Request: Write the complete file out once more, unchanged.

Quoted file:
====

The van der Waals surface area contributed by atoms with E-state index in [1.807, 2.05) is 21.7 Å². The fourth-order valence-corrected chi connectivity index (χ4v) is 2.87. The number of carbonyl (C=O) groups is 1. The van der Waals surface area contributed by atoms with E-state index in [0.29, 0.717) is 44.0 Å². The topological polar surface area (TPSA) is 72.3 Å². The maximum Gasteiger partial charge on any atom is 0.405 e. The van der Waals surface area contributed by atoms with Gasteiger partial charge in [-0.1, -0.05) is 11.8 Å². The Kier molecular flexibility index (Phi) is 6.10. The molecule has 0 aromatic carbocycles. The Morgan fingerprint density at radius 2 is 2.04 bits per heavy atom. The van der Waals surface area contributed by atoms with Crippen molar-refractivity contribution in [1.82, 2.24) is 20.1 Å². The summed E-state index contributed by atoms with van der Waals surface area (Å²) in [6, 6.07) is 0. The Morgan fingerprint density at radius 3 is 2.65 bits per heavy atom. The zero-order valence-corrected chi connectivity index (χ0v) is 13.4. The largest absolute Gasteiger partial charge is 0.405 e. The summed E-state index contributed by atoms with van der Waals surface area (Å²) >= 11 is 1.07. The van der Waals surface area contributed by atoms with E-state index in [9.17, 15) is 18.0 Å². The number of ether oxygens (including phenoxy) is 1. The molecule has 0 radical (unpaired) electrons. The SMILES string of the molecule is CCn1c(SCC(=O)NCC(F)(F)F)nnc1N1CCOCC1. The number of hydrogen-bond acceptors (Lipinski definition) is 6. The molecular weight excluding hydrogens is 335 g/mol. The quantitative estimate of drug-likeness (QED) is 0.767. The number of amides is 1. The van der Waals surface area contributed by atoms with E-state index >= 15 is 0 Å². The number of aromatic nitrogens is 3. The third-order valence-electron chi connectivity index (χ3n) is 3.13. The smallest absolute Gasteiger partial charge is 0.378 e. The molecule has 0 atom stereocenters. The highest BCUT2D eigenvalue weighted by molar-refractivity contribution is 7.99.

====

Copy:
The van der Waals surface area contributed by atoms with E-state index in [1.807, 2.05) is 21.7 Å². The fourth-order valence-corrected chi connectivity index (χ4v) is 2.87. The number of carbonyl (C=O) groups is 1. The van der Waals surface area contributed by atoms with E-state index in [0.29, 0.717) is 44.0 Å². The topological polar surface area (TPSA) is 72.3 Å². The maximum Gasteiger partial charge on any atom is 0.405 e. The van der Waals surface area contributed by atoms with Gasteiger partial charge in [-0.1, -0.05) is 11.8 Å². The Kier molecular flexibility index (Phi) is 6.10. The molecule has 0 aromatic carbocycles. The Morgan fingerprint density at radius 2 is 2.04 bits per heavy atom. The van der Waals surface area contributed by atoms with Crippen molar-refractivity contribution in [1.82, 2.24) is 20.1 Å². The summed E-state index contributed by atoms with van der Waals surface area (Å²) in [6, 6.07) is 0. The Morgan fingerprint density at radius 3 is 2.65 bits per heavy atom. The zero-order valence-corrected chi connectivity index (χ0v) is 13.4. The largest absolute Gasteiger partial charge is 0.405 e. The summed E-state index contributed by atoms with van der Waals surface area (Å²) >= 11 is 1.07. The van der Waals surface area contributed by atoms with E-state index in [9.17, 15) is 18.0 Å². The number of ether oxygens (including phenoxy) is 1. The molecule has 0 radical (unpaired) electrons. The SMILES string of the molecule is CCn1c(SCC(=O)NCC(F)(F)F)nnc1N1CCOCC1. The number of hydrogen-bond acceptors (Lipinski definition) is 6. The molecular weight excluding hydrogens is 335 g/mol. The quantitative estimate of drug-likeness (QED) is 0.767. The number of amides is 1. The van der Waals surface area contributed by atoms with E-state index >= 15 is 0 Å². The number of aromatic nitrogens is 3. The third-order valence-electron chi connectivity index (χ3n) is 3.13. The smallest absolute Gasteiger partial charge is 0.378 e. The molecule has 0 atom stereocenters. The highest BCUT2D eigenvalue weighted by molar-refractivity contribution is 7.99.